There are lessons from all elections and this week’s state election is no different.
The main takeaway is that voters can never be taken for granted. Last year, Central Queensland voted emphatically for the Liberal National Party. This year Labor took most of the spoils.
Competition is a good thing for our region. As Central Queensland has become more of a political battleground more investment in our region has been forthcoming.
Two $1 billion projects (the Shoalwater Bay upgrades and the Rockhampton Ring Road) are either underway or soon will be. The Adani project means three flights a day are leaving the Rockhampton airport filled with local workers. Rookwood Weir is starting to ramp up. And, CQ University is expanding its manufacturing and trade training skillset. All of this is leading to a relatively strong local economy despite the pandemic.
The one thing missing from this list is action on Great Keppel Island. After years of promises that will be a challenge for the returned Labor Government to deliver on.
How did Labor make a comeback over the past 18 months? Mainly by dropping the leftwing, anti-coal rhetoric (at least temporarily) and trying to recapture their working class base. Labor did everything they could to capture the One Nation vote. They dumped Jackie Trad, did a deal with Adani and shut the borders. The only thing Annastacia Palaszczuk did not do to capture the Pauline Hanson vote was dyeing her hair red.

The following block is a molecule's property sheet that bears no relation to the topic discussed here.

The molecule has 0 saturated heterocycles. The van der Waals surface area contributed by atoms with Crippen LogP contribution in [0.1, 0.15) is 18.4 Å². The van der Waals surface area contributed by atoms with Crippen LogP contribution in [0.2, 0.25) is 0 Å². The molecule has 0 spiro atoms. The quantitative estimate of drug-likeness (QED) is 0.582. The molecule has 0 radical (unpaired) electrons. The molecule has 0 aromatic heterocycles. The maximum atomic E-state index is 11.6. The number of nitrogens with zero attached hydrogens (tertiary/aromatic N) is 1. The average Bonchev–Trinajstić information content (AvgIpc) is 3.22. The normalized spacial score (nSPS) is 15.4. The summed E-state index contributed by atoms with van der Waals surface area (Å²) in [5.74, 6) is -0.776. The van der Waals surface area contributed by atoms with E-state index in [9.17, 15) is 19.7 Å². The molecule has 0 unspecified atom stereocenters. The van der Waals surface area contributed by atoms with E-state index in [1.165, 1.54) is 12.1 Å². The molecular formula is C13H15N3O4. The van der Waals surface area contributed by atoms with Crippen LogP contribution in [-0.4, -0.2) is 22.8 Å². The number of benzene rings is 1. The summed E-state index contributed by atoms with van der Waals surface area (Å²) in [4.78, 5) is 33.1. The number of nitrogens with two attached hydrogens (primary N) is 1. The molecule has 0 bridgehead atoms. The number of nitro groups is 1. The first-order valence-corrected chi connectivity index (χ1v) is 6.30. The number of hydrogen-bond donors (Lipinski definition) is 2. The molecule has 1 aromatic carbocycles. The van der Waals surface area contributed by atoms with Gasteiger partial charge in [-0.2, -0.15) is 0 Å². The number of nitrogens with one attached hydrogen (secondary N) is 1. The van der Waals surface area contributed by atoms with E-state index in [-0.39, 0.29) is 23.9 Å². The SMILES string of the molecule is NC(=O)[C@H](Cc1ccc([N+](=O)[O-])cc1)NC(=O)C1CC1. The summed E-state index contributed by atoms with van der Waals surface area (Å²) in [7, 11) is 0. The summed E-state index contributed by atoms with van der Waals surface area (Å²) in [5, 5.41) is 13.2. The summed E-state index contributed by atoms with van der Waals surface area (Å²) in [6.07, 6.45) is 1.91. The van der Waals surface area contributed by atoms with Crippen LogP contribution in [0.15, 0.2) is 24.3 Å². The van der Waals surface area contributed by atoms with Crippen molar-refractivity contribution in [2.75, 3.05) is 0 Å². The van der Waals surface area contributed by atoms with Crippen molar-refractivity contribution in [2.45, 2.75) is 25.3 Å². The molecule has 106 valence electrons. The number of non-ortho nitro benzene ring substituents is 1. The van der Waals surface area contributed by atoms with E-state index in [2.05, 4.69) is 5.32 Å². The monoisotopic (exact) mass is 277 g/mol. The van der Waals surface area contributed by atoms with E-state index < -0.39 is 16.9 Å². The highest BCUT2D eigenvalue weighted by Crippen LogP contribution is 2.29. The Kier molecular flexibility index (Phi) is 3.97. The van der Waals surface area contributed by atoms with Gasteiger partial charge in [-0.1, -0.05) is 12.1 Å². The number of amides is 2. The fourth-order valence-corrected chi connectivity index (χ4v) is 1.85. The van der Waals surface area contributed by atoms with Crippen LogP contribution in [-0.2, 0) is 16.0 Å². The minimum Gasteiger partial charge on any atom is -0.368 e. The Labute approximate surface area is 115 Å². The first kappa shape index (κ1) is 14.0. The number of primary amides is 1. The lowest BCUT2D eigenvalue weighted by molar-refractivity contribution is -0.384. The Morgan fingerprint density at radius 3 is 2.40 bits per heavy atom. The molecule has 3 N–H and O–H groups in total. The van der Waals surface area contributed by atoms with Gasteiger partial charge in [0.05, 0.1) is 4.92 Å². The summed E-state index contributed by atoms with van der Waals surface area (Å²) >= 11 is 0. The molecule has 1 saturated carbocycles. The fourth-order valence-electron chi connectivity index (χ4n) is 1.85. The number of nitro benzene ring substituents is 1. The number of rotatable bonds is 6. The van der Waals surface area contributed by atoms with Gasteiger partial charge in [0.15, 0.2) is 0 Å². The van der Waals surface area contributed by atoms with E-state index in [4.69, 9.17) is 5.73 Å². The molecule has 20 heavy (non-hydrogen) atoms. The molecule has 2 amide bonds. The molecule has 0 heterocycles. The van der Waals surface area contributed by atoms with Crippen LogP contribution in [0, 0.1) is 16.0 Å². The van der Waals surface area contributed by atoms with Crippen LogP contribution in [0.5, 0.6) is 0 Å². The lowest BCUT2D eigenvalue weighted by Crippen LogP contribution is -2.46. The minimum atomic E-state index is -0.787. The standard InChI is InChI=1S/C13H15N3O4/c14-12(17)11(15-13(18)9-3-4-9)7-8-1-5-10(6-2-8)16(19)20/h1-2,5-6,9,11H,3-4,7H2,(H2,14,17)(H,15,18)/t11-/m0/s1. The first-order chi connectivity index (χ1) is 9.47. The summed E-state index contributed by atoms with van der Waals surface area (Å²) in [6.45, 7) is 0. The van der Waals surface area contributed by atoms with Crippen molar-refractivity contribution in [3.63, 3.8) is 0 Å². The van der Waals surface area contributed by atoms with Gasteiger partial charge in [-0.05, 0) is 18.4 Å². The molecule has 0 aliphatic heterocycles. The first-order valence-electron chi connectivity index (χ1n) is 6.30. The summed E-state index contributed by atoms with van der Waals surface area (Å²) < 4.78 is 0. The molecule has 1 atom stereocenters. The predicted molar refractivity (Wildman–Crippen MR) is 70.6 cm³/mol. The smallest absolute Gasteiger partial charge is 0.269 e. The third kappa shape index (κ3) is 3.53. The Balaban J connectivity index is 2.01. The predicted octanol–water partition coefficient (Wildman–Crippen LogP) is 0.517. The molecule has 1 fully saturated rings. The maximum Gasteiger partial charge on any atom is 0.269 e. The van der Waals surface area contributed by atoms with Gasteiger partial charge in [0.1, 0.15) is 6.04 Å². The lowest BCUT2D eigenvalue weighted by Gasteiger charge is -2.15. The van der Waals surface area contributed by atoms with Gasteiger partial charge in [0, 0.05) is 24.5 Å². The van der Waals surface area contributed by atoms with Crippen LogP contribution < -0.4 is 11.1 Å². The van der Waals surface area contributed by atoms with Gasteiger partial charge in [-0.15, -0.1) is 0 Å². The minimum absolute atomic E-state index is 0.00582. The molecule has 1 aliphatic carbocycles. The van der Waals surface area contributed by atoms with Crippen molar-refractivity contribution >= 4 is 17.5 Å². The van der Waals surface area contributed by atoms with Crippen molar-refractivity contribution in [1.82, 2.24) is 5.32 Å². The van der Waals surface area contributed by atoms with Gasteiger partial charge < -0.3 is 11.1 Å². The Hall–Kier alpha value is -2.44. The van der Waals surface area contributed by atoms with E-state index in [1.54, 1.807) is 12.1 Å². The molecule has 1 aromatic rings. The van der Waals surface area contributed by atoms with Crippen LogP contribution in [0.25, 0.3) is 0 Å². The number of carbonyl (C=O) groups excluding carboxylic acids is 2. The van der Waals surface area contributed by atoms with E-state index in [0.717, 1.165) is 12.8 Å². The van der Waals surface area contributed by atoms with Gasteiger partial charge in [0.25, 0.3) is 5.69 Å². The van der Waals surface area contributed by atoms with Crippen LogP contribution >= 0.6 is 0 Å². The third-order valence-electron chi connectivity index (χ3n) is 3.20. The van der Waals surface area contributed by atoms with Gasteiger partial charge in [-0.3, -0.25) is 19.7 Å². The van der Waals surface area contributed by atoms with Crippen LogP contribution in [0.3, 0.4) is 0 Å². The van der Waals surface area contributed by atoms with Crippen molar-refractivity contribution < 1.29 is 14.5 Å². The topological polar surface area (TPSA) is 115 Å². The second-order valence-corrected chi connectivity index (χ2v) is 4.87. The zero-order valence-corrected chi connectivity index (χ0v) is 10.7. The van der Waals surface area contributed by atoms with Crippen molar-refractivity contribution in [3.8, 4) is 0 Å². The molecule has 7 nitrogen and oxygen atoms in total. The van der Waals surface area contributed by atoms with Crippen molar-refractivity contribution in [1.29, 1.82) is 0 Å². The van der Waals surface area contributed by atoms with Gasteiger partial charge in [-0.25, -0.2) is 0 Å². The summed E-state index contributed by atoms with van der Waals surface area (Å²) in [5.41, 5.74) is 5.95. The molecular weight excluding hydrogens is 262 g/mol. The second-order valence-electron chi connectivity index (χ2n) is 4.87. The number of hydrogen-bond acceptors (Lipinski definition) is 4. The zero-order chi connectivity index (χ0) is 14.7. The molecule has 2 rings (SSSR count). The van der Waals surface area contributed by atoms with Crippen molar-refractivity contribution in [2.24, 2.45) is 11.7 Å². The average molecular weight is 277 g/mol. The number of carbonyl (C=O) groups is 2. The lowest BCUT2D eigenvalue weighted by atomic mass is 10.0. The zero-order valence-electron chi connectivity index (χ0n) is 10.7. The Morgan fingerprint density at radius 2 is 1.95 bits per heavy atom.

It remains to be seen whether a Queensland Labor Party, in which the left have the numbers, will govern the way it has campaigned in recent months.
Labor’s first test will be whether it approves the New Acland Mine. This mine has been waiting 13 years for approval. The mine will run out of coal this year and, unless the state government gives it the go ahead, 500 coal miners could soon be out of a job.
There are questions about whether the federal Labor party will follow the lead of Annastacia Palaszczuk. Anthony Albanese represents an inner-city green leaning seat. If he moved to the right he could lose his own seat.
And that is before you get to a bunch of other left-leaning senior members of Albo’s team. Federal Labor has torn itself apart in recent weeks over whether we should continue to use gas. The Labor Environment Action Network even encouraged people to do away with their household gas appliances under their ‘residential gas-to-electric program’. Talk about a political barbecue stopper!
Fortunately for us all, after a long shadow cabinet meeting last week, the Labor party came to a decision. We can keep our BBQs, as long as they are not fuelled by coal briquettes.
There is also a lesson for the federal LNP. We can not depart from the recipe that delivered success last year. That success was built on the back of ignoring the loud left-wing media and backing Adani.
A hi-vis revolution delivered the unexpected defeat of Bill Shorten. The Queensland election has shown, however, that the hi-vis vote is colour blind.
It is a constant challenge for us all to get better and to continue to fight for the interests of workers. When political leaders focus on that simple goal they normally are rewarded.